And then came Windows.
When mouse based interfaces became the dominant reality, Microsoft finally started working on Windows. Not a serious competitor as a graphical operating system until version 3.0, Windows provided businesses with what they needed: a path forward from DOS without buying all new hardware.
Like it or not, Windows led to a situation in the late 1980s where the death of Apple was almost imminent. Despite brilliant technological leaps like the Newton, Apple rapidly slid towards irrelevance. Under the leadership of Gil Amelio, death seemed imminent.
During this time, Steve created NeXT and a viable vision for a new computer. These machines were beautiful, offered a true Object Oriented Operating System and were built on a proven solid Unix core. In 1989 Byte magazine raved about the Cube.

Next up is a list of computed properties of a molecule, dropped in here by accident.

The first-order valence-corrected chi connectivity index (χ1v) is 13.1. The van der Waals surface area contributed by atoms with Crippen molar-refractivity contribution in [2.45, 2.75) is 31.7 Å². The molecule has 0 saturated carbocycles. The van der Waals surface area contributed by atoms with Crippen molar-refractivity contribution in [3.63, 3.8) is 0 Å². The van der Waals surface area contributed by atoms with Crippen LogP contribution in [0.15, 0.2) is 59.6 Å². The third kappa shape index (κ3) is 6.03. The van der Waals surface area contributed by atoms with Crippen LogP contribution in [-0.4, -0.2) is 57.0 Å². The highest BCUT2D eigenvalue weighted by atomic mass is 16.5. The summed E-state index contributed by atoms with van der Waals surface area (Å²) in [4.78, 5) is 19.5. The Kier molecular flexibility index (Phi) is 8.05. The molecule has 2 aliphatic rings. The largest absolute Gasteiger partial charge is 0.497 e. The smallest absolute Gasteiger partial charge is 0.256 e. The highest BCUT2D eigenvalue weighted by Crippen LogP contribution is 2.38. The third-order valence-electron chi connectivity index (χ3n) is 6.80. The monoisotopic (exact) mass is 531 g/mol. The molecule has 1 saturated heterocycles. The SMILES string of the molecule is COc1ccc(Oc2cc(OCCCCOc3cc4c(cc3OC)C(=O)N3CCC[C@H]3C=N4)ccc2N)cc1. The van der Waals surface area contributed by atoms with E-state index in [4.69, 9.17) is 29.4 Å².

Enter iMac With the media on a Macintosh death watch, the unthinkable happened: Apple bought NeXT to create a new version of the platform. At the time I thought this was a nice move…I was working in finance on Bay Street and the manager of our major technology fund thought I was a fool and Apple would die. He figured it was a waste of money.
Unthinkably, Steve Jobs came back to Apple and introduced the iMac. Candy coloured computers running the same old software that was completely useless for business. With the Internet becoming increasingly important I was using Linux for a while and was deeply frustrated with the aging Mac OS.